Title: These Things I’ve Done
Author: Rebecca Phillips
Rating: ★★★ 1/2
Synopsis: Before: Dara and Aubrey have been inseparable since they became best friends in sixth grade. However, as they begin their sophomore year of high school, cracks in their friendship begin to form, testing the bond they always thought was unbreakable.
After: It’s been fifteen months since the accident that killed Aubrey, and not a day goes by that Dara isn’t racked with guilt over her role in her best friend’s death. Dara thought nothing could be worse than confronting the memories of Aubrey that relentlessly haunt her, but she soon realizes it isn’t half as difficult as seeing Ethan, Aubrey’s brother, every day. Not just because he’s a walking reminder of what she did, but because the more her feelings for him change, the more she knows she’s betraying her best friend one final time.
Huge thank you to Harper Collins Canada for this ARC!
I’ve had a copy of These Things I’ve Done since February, and I had constant hesitation to pick this book up. Books that deal with both guilt and grief are sometimes a topic that I need to be emotionally in the right frame of mind for, and this book based on the blurb told me I was going to have all the feels.
I did have feels, they just seemed to happen in the last hundred pages of the book.
This is a slow burn and one where the writing style really took me a bit to get into. That’s not necessarily a bad thing in the slightest, but I know writing style can always be a tricky thing, especially if you feel turned off at the beginning. Dara is a character that for the most part I struggled to connect with. I could empathize with her a lot, but I never felt a huge connection between her and I while I was reading the book, which is very important to me as a reader. I also weirdly could have done without the romance part of this book because I found myself unable to entirely buy into it. I think other readers will adore it, but I found it a little too obvious and frankly, really dull. It’s like Dara and Ethan couldn’t decide if they had or didn’t have chemistry, if that makes sense.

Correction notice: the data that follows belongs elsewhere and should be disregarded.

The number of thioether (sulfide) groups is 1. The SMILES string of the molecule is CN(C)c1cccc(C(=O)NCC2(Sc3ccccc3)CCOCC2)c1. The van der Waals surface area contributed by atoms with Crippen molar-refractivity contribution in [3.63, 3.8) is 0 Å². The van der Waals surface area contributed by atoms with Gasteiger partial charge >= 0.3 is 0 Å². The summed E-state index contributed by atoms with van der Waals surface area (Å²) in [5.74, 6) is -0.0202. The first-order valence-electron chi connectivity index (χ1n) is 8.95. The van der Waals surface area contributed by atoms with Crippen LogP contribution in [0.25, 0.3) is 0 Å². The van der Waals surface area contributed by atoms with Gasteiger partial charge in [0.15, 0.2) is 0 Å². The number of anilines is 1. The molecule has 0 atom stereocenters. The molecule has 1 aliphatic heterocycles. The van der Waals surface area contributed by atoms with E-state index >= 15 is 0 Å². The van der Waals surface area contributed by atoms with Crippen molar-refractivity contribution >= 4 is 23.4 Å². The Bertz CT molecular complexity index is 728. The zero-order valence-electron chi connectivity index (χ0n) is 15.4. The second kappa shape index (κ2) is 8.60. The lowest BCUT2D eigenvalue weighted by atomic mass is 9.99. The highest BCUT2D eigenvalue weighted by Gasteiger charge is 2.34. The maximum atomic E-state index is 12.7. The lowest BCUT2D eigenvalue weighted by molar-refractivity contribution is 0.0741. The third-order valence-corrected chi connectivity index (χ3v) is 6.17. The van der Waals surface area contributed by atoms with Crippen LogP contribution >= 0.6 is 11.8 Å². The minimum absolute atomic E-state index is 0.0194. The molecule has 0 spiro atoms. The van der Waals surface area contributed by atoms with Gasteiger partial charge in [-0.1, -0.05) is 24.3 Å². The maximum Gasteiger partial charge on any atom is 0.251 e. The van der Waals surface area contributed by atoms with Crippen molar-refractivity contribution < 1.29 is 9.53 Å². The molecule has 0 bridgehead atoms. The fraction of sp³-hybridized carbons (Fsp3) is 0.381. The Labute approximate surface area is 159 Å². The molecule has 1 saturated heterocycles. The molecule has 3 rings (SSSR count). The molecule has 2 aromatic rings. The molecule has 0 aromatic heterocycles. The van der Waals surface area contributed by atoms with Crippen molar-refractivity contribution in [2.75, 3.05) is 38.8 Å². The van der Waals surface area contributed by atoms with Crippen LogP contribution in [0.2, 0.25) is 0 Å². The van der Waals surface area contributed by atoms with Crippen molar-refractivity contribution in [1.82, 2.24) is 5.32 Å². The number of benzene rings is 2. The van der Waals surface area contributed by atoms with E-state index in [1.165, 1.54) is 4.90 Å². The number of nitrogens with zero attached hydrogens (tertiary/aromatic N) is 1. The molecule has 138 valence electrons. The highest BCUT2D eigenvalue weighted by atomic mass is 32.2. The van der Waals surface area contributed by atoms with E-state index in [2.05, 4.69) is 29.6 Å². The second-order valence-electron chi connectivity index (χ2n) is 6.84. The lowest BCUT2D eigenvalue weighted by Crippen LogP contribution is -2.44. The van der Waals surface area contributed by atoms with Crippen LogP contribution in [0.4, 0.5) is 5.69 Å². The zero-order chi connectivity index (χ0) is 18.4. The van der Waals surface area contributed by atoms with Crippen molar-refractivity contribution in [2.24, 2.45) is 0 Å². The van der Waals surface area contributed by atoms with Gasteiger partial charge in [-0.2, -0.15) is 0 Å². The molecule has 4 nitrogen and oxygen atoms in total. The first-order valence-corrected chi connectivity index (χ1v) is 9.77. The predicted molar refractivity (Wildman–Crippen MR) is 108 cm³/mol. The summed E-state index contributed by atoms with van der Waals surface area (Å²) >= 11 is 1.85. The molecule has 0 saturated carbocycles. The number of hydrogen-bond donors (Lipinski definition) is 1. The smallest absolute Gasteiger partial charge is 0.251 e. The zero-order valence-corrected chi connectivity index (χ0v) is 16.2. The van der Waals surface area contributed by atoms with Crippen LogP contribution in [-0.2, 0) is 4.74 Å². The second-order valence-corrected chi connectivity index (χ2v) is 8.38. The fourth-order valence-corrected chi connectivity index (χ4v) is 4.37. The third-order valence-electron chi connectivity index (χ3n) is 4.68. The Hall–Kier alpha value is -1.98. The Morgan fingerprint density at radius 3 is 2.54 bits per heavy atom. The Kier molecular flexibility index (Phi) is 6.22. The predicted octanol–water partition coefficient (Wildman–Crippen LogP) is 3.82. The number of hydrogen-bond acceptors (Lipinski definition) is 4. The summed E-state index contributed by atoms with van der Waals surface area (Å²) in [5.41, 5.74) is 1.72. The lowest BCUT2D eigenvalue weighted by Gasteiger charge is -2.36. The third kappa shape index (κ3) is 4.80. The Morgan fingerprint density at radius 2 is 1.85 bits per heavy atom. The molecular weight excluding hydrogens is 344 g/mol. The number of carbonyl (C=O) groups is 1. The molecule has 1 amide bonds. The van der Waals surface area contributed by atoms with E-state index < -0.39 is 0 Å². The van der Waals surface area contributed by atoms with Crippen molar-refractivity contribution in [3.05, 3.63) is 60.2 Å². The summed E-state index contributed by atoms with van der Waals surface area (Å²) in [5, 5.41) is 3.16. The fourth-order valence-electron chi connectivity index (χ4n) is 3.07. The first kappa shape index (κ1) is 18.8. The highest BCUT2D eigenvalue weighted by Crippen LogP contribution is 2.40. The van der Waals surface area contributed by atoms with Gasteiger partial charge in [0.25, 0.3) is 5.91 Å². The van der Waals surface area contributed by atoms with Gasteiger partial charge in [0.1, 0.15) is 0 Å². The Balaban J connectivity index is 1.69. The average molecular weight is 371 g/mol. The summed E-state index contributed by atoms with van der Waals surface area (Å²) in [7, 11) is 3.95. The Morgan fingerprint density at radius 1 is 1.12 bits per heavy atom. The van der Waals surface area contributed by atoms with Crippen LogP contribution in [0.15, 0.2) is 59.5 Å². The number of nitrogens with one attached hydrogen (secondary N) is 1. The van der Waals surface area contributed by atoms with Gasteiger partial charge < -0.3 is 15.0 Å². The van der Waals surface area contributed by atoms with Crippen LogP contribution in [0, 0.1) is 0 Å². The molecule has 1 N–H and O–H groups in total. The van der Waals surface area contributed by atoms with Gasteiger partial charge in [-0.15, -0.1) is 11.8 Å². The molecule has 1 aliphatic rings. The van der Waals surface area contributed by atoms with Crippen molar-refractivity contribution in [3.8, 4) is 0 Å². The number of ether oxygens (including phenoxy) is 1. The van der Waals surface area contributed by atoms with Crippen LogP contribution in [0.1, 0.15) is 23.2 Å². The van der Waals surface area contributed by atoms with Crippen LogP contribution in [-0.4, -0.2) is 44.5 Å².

That being said, the subject matters this book tackles are utterly heartbreaking and that’s what I was there for, and I think Phillips delivers on that. Dara’s grief, her pain, and her guilt all translate so well in this story, and when she talked about life without Audrey, those were the parts of the book I lived for. When the book was in the sophomore year sections when Audrey was alive, I enjoyed it somewhat, but it was the living without sections that I found I was really glued to. I wanted to know what Dara did and why she felt the intense pain she did. I wanted to know the full extent of her damage, and I think the build to that is something the author did extremely well. I think she captured so much in Dara’s feelings that even though I had moments of disconnect with her, I somewhat understood why.
I really loved many aspects of this book and it’s one I’ll be happy to recommend to the teens I work with at the library. I think Rebecca Phillips captures the spirit of teenage grief in a really well understood way, and I think it will definitely resonate with a lot of other readers. While I wasn’t in love with this book the way I thought I would be, I still am super glad I read it and didn’t DNF it like I originally was going to with that rocky start.